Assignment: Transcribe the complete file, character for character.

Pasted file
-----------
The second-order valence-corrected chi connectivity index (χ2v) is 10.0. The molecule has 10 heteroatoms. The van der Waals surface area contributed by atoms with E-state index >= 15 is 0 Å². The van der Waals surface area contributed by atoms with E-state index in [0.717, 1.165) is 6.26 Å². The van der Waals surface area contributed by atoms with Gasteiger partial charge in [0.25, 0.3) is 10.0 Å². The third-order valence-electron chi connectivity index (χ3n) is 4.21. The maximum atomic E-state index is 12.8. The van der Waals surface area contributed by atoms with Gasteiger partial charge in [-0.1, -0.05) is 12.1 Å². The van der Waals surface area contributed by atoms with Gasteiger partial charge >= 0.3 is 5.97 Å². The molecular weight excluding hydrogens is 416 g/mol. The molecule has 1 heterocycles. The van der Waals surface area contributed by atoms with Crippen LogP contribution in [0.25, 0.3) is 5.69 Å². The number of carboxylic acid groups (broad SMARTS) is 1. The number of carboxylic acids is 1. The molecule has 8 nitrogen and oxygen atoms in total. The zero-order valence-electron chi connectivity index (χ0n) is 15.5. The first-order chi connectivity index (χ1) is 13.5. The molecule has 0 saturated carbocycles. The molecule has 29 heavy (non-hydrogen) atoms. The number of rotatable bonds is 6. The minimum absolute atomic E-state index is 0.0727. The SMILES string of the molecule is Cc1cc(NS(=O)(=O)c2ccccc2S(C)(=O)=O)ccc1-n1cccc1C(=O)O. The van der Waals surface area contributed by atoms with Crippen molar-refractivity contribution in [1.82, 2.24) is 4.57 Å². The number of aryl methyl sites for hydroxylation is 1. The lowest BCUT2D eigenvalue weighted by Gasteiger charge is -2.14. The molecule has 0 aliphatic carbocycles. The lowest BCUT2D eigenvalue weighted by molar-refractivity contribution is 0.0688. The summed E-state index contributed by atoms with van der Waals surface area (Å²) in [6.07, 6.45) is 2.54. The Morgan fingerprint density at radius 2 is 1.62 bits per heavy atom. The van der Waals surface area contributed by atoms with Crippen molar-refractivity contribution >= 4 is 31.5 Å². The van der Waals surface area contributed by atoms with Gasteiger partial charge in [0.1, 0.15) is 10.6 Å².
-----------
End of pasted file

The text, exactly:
The second-order valence-corrected chi connectivity index (χ2v) is 10.0. The molecule has 10 heteroatoms. The van der Waals surface area contributed by atoms with E-state index >= 15 is 0 Å². The van der Waals surface area contributed by atoms with E-state index in [0.717, 1.165) is 6.26 Å². The van der Waals surface area contributed by atoms with Gasteiger partial charge in [0.25, 0.3) is 10.0 Å². The third-order valence-electron chi connectivity index (χ3n) is 4.21. The maximum atomic E-state index is 12.8. The van der Waals surface area contributed by atoms with Gasteiger partial charge in [-0.1, -0.05) is 12.1 Å². The van der Waals surface area contributed by atoms with Gasteiger partial charge >= 0.3 is 5.97 Å². The molecular weight excluding hydrogens is 416 g/mol. The molecule has 1 heterocycles. The van der Waals surface area contributed by atoms with Crippen LogP contribution in [0.25, 0.3) is 5.69 Å². The number of carboxylic acid groups (broad SMARTS) is 1. The number of carboxylic acids is 1. The molecule has 8 nitrogen and oxygen atoms in total. The zero-order valence-electron chi connectivity index (χ0n) is 15.5. The first-order chi connectivity index (χ1) is 13.5. The molecule has 0 saturated carbocycles. The molecule has 29 heavy (non-hydrogen) atoms. The number of rotatable bonds is 6. The minimum absolute atomic E-state index is 0.0727. The SMILES string of the molecule is Cc1cc(NS(=O)(=O)c2ccccc2S(C)(=O)=O)ccc1-n1cccc1C(=O)O. The van der Waals surface area contributed by atoms with Crippen molar-refractivity contribution in [1.82, 2.24) is 4.57 Å². The number of aryl methyl sites for hydroxylation is 1. The lowest BCUT2D eigenvalue weighted by Gasteiger charge is -2.14. The molecule has 0 aliphatic carbocycles. The lowest BCUT2D eigenvalue weighted by molar-refractivity contribution is 0.0688. The summed E-state index contributed by atoms with van der Waals surface area (Å²) in [6.07, 6.45) is 2.54. The Morgan fingerprint density at radius 2 is 1.62 bits per heavy atom. The van der Waals surface area contributed by atoms with Crippen molar-refractivity contribution >= 4 is 31.5 Å². The van der Waals surface area contributed by atoms with Gasteiger partial charge in [0.1, 0.15) is 10.6 Å².